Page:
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The War Ends

Heroes Remember

It kept coming in that peace was about to be, to take place, we were relieved to think of it. And finally, we heard about the atomic bomb and I remember our doctor, Martin Bangille (sp) says, of course, I didn’t know about splitting the atom or… “They’ve done that now. Whoever’s done that will be dictator of the world, now who’s got the atomic bomb.” That was his remarks. Of course, he was quite a scientist anyway and he knew what it meant. And finally, the last parade we had, this is in the officer’s camp, the Japanese came into count and Colonel White said, “There will be no counting today, the war is over!” And through the interpreter, of course, the Japanese commandan said well, he hadn’t read his paper yet. “Here’s Hong Kong news. You take your guards off!” That’s the last we saw of them, the Japanese.

Mr. Hurd describes hearing about the atomic bombs dropped on Japan, and senses that the war is over. His officer challenges the Japanese commandant about his authority, and the Japanese soon all disappear.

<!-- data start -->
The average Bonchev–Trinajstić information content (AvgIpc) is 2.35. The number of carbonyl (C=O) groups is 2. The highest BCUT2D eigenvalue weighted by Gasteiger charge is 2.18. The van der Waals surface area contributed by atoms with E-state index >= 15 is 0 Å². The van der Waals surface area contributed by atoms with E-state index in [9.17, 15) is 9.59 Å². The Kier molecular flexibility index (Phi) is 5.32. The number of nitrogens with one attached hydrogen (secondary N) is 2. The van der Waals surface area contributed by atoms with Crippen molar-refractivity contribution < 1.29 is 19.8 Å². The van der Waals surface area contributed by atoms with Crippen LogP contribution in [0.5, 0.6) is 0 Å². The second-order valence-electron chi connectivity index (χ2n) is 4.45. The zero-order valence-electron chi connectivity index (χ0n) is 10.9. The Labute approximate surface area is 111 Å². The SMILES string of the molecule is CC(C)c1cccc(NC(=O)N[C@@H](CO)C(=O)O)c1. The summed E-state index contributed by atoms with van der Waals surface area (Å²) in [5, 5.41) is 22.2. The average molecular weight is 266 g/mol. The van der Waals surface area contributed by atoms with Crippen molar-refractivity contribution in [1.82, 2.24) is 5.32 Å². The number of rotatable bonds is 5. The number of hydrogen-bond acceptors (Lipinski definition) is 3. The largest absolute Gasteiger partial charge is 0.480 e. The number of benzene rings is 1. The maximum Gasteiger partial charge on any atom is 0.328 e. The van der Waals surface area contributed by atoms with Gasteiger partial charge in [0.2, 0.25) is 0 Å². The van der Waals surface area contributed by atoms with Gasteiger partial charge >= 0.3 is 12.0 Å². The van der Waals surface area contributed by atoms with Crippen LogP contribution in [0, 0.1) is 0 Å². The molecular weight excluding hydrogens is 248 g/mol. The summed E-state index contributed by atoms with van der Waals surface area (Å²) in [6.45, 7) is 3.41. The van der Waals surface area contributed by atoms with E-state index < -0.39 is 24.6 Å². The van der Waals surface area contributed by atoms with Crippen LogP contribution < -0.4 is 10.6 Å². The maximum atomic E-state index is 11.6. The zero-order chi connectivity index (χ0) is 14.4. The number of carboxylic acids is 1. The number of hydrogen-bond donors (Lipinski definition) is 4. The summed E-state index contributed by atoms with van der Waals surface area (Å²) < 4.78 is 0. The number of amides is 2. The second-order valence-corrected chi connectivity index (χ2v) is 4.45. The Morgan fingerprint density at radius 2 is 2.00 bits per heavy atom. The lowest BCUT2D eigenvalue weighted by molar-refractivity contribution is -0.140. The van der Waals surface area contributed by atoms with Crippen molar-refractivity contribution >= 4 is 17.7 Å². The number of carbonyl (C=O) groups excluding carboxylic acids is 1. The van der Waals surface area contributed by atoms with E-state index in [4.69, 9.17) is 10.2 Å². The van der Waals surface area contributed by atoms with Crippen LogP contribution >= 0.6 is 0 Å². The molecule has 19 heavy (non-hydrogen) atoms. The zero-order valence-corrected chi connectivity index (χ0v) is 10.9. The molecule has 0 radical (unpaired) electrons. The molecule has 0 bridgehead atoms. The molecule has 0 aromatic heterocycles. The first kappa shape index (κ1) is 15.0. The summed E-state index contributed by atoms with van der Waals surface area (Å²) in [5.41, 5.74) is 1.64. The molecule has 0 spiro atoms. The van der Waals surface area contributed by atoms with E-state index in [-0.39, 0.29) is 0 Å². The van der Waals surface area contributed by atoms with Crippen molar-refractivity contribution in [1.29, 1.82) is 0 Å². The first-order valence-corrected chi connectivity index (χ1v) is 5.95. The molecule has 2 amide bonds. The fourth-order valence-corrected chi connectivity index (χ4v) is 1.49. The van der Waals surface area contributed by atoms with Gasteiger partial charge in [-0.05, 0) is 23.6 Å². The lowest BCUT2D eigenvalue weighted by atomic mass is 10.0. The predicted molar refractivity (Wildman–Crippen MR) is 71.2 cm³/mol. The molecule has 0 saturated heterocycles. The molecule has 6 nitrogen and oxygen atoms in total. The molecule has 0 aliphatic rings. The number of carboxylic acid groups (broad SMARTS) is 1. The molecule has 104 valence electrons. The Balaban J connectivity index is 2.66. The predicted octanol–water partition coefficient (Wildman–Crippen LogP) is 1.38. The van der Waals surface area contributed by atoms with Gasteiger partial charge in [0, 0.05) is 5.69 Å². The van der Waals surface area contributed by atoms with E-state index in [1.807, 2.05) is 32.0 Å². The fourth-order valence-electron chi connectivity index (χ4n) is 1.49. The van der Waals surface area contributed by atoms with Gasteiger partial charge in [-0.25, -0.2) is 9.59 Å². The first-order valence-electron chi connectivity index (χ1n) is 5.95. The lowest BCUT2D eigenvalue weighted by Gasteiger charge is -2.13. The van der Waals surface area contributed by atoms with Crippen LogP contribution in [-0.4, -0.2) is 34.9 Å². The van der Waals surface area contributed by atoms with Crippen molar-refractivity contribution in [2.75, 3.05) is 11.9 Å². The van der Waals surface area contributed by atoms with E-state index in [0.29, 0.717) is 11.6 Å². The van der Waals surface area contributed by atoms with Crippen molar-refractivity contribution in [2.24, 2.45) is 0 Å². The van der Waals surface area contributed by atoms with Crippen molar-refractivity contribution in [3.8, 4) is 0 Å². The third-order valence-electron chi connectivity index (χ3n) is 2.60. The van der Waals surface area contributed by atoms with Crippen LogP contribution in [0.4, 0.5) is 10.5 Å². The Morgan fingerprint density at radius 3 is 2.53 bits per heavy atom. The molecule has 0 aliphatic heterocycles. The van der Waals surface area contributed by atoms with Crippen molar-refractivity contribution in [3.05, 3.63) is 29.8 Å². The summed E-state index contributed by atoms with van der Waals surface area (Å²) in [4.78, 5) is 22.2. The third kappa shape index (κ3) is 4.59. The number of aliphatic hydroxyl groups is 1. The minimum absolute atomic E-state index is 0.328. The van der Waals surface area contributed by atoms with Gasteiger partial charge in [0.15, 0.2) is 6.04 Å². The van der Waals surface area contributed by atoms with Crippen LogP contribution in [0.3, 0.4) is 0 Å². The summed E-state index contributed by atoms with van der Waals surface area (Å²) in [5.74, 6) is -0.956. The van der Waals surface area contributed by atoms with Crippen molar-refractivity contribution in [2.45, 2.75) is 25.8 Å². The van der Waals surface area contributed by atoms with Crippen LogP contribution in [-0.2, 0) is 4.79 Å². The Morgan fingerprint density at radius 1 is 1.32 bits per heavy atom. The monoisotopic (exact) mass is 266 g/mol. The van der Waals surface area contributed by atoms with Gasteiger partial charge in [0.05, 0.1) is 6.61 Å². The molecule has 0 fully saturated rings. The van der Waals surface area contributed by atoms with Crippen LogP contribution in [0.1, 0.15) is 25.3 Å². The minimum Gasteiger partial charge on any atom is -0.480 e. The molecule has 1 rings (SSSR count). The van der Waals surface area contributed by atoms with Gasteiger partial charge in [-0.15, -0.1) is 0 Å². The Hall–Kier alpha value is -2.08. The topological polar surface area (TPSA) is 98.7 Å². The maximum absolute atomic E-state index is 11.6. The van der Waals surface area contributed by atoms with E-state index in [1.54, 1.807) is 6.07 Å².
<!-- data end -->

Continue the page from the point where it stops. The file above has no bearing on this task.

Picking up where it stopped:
Lionel Hurd

Lionel Hurd was born on February 3, 1907 in Maple Leaf, P.Q. He was the eldest of three sons. After finishing school he went to work in a lumber yard, and then out to the gold mines in Kirkland Lake. In 1936 he became a surveyor. Despite being married with two children, Mr. Hurd enlisted in 1940, serving as a Captain at an internment camp near Quebec City. He then took a demotion to Lieutenant in order to join the Royal Rifles. Mr. Hurd was soon a Captain acting as regimental quartermaster. After the fall of Hong Kong, he was fortunate to be imprisoned with the other officers, thus avoiding much of the misery experienced by the non-commissioned ranks.

Meta Data
Veterans Affairs Canada
February 2, 2005
Person Interviewed:
Lionel Hurd
War, Conflict or Mission:
Second World War
Hong Kong
Hong Kong
Royal Rifles of Canada

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